“Where’s-the-Whale” Smartphone App to Support Fundy Tidal Energy Projects
The Nova Scotia Offshore Energy Research Association (OERA) awarded funding to Fundy Tidal Inc., the Canadian Whale Institute (CWI), and Conserve.iO for a marine life observation program including public participation.
Free smartphone applications will be available to public (“citizen scientists”), whale tour operators, and other users (including trained dedicated observers) to participate in recording marine life observations for tidal energy and other scientific purposes.
Observations will be uploaded to a common online database, and users will be able to assess species composition, distribution, abundance and seasonality. The program will enhance efforts currently underway by local whale and seabird tour operators.
Implementing an adaptive marine mammal observation program including “citizen science” and dedicated trained marine observers is a component of Fundy Tidal’s environmental monitoring plan for tidal energy developments in the Digby Region. Fundy Tidal’s marine life monitoring system will also use passive and active acoustic systems and optical cameras. This enables a “look and listen” approach required to assess potential effects of tidal energy development on marine life.
“Fundy Tidal is excited about this step forward in environmental monitoring and community engagement. In marine energy development it’s important to remember that the site, the sea, and the community are inseparable. This advancement utilizes the connection between the community and the sea to assist in marine life monitoring, will help reduce uncertainty in marine life interactions with tidal energy developments, and creates local employment,” says Fundy Tidal CTO Greg Trowse.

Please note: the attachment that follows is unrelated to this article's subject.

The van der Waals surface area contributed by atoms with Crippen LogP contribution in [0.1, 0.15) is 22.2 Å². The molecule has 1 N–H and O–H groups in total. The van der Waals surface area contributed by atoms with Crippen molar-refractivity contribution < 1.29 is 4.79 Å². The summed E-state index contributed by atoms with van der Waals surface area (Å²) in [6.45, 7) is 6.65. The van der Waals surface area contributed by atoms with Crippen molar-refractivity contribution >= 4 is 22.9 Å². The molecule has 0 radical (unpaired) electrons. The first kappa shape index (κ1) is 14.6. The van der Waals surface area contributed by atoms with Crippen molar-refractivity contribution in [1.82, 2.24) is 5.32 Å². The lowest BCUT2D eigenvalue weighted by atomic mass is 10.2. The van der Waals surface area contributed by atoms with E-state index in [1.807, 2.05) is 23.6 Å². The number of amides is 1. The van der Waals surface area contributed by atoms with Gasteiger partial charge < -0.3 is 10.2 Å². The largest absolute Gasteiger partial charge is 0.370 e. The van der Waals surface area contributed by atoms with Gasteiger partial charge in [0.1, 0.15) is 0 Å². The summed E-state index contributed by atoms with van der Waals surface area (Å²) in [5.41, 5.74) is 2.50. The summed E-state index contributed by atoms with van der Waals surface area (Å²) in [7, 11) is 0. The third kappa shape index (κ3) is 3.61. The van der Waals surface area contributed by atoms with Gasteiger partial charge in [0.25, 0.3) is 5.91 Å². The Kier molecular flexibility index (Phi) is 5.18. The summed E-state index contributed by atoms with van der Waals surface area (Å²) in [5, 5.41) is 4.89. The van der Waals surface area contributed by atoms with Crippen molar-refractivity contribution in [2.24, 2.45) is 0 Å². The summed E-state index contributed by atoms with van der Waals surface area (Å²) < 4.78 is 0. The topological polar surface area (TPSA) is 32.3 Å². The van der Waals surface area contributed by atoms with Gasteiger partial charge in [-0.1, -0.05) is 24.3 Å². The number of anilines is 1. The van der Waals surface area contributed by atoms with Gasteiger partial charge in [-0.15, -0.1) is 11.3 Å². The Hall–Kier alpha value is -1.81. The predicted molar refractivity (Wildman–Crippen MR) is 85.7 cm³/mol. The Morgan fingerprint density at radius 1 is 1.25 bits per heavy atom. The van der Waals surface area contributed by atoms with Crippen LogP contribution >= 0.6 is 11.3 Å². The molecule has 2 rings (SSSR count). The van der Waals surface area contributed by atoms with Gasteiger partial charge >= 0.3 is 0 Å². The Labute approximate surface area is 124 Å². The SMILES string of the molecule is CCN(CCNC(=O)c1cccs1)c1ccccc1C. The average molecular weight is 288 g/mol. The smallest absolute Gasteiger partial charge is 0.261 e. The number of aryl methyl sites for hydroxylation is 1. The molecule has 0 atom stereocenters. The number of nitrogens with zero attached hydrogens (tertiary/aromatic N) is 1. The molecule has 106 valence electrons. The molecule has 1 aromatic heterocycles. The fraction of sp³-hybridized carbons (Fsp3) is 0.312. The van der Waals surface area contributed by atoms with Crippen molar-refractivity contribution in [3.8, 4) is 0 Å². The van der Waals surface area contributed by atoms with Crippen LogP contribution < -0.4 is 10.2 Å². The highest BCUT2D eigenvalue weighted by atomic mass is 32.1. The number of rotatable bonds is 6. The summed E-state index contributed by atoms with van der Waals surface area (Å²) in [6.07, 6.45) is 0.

“It’s a win, win, win advancement, and Fundy Tidal appreciates the continued support provided by our provincial government through OERA,” he added.
Two smart phone applications will be used to collect marine life observation data. One is designed for effort based surveys (Spotter Pro), and the other for opportunistic sightings (Whale Alert). Conserve.iO will customize both applications for use in the Bay of Fundy, and host the project including database servers, software, and on-line mapping.
Dr. Moira Brown will assist with marine life monitoring program development and oversight, including marine observer training.
Chloe Malinka, who is currently completing a Masters of Research in Marine Mammal Science at the Sea Mammal Research Unit (SMRU) at the University of St Andrews in Scotland, will provide data review, interpretation, and database management.
Dr. Brown and Greg Trowse will host a free marine observer training session in Freeport, NS on June 16th and 17th. The training isn’t mandatory to participate in the program, but data from those who attend or have a professional background in marine life observation will be most valued in the database. Anyone interested in participating in the volunteer program is encouraged to attend.
Fundy Tidal will also be hiring part-time marine observers for this summer. Anyone interested in employment is strongly encouraged to attend the training session.
Dr. Brown will hold the Whale Emergency Network information session following the observer training on the afternoon of June 17th. This session will provide information for reporting entangled whales and whales in distress, and discuss stand-by support measures that can be taken while the response team is on route. Contact information including the reporting hotline will be distributed.